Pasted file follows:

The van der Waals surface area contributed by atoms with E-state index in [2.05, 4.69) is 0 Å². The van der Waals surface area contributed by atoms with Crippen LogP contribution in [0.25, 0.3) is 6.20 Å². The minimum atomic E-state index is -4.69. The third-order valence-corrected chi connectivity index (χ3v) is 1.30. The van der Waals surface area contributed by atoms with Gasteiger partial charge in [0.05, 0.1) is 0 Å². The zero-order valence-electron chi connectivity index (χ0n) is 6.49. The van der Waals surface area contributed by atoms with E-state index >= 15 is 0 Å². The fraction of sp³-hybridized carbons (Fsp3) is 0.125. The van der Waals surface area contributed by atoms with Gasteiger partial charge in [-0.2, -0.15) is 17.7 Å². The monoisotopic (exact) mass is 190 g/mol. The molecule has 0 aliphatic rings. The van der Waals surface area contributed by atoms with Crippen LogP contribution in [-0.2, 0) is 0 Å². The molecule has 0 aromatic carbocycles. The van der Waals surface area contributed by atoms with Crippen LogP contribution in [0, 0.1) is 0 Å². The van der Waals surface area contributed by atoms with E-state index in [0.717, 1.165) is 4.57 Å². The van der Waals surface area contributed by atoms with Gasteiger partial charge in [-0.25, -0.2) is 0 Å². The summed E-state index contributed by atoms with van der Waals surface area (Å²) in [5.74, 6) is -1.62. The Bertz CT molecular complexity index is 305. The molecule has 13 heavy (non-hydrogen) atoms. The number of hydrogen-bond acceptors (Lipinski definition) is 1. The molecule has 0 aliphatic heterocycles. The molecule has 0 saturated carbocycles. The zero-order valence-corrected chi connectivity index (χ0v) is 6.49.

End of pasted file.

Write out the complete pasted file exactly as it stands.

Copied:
The van der Waals surface area contributed by atoms with E-state index in [2.05, 4.69) is 0 Å². The van der Waals surface area contributed by atoms with Crippen LogP contribution in [0.25, 0.3) is 6.20 Å². The minimum atomic E-state index is -4.69. The third-order valence-corrected chi connectivity index (χ3v) is 1.30. The van der Waals surface area contributed by atoms with Gasteiger partial charge in [0.05, 0.1) is 0 Å². The zero-order valence-electron chi connectivity index (χ0n) is 6.49. The van der Waals surface area contributed by atoms with E-state index >= 15 is 0 Å². The fraction of sp³-hybridized carbons (Fsp3) is 0.125. The van der Waals surface area contributed by atoms with Gasteiger partial charge in [-0.2, -0.15) is 17.7 Å². The monoisotopic (exact) mass is 190 g/mol. The molecule has 0 aliphatic rings. The van der Waals surface area contributed by atoms with Crippen LogP contribution in [-0.2, 0) is 0 Å². The molecule has 0 aromatic carbocycles. The van der Waals surface area contributed by atoms with Crippen LogP contribution in [0, 0.1) is 0 Å². The van der Waals surface area contributed by atoms with E-state index in [0.717, 1.165) is 4.57 Å². The van der Waals surface area contributed by atoms with Gasteiger partial charge in [-0.25, -0.2) is 0 Å². The summed E-state index contributed by atoms with van der Waals surface area (Å²) in [5.74, 6) is -1.62. The Bertz CT molecular complexity index is 305. The molecule has 13 heavy (non-hydrogen) atoms. The number of hydrogen-bond acceptors (Lipinski definition) is 1. The molecule has 0 aliphatic heterocycles. The molecule has 0 saturated carbocycles. The zero-order valence-corrected chi connectivity index (χ0v) is 6.49.